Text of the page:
On July 3, 1987, a woman was raped on a footbridge in Southeast Washington, D.C.
On August 5, 1987, a second victim managed to escape a similar rape attempt in the same area and alerted the police. Police arrested Edward Green near the scene of the crimes and he was charged with rape and assault with intent to rape.
At trial in 1990, the prosecution’s case hinged upon the testimony of the two victims, both of whom positively identified Green in court. One of the victims had also selected Greene out of a photo array and lineup, while the other identified him in a “show-up” conducted on the street.
Green’s blood type also matched that of the assailant.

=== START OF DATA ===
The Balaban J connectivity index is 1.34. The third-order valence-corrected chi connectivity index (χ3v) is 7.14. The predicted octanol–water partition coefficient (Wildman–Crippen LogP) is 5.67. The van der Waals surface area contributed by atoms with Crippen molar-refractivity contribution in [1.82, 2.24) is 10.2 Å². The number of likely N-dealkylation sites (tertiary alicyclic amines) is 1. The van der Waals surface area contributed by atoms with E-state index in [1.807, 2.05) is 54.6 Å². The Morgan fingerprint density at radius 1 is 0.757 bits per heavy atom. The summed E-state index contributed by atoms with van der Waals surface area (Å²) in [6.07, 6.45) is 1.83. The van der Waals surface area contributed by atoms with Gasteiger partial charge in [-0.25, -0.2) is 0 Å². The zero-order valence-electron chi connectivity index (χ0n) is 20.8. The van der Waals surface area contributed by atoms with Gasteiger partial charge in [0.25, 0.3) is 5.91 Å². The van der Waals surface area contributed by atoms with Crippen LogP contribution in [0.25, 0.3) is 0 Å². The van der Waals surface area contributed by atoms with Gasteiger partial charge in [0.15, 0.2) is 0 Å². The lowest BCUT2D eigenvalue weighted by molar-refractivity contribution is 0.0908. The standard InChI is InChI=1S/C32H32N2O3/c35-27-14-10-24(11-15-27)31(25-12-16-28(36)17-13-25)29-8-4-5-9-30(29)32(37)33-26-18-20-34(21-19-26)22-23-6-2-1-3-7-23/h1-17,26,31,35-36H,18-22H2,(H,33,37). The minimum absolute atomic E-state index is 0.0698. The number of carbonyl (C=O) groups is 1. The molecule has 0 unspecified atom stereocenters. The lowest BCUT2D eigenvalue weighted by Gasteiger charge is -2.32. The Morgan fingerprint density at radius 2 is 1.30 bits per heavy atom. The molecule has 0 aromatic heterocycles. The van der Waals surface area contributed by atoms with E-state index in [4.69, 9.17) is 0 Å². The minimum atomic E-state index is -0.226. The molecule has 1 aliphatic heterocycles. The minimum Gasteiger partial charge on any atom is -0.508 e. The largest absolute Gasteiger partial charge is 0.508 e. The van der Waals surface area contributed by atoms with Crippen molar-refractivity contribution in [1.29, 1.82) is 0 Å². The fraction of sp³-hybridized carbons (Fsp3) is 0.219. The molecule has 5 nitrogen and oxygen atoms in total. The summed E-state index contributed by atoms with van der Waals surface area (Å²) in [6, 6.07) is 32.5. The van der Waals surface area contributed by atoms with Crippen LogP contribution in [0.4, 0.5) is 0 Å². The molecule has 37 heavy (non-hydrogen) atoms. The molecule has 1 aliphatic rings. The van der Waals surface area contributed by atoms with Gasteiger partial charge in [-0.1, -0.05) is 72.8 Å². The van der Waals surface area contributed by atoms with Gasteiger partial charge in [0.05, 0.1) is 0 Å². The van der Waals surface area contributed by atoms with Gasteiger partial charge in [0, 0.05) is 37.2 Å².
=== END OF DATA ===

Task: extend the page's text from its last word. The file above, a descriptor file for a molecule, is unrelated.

After three hours of deliberation, a jury convicted Greene of rape for the first incident and acquitted him on charges of assault with intent to rape for the second incident.
Green steadfastly maintained his innocence. Prior to sentencing, the defense conducted DNA testing on fluids found on the rape victim’s clothes, comparing them with blood samples provided by Green and the victim. Despite several objections by the prosecution, the trial judge postponed sentencing proceedings, pending the results of the DNA testing.
In February of 1990, world renowned laboratory, Cellmark Diagnostics, issued a report excluding Edward Green as the source of the semen found on the victim’s clothes.
Based upon this conclusive evidence, the District of Columbia Superior Court granted a defense motion for a new trial on March 19, 1990. Subsequently, the U.S. Attorney dropped all charges against him and Green was released.
– Maurice Possley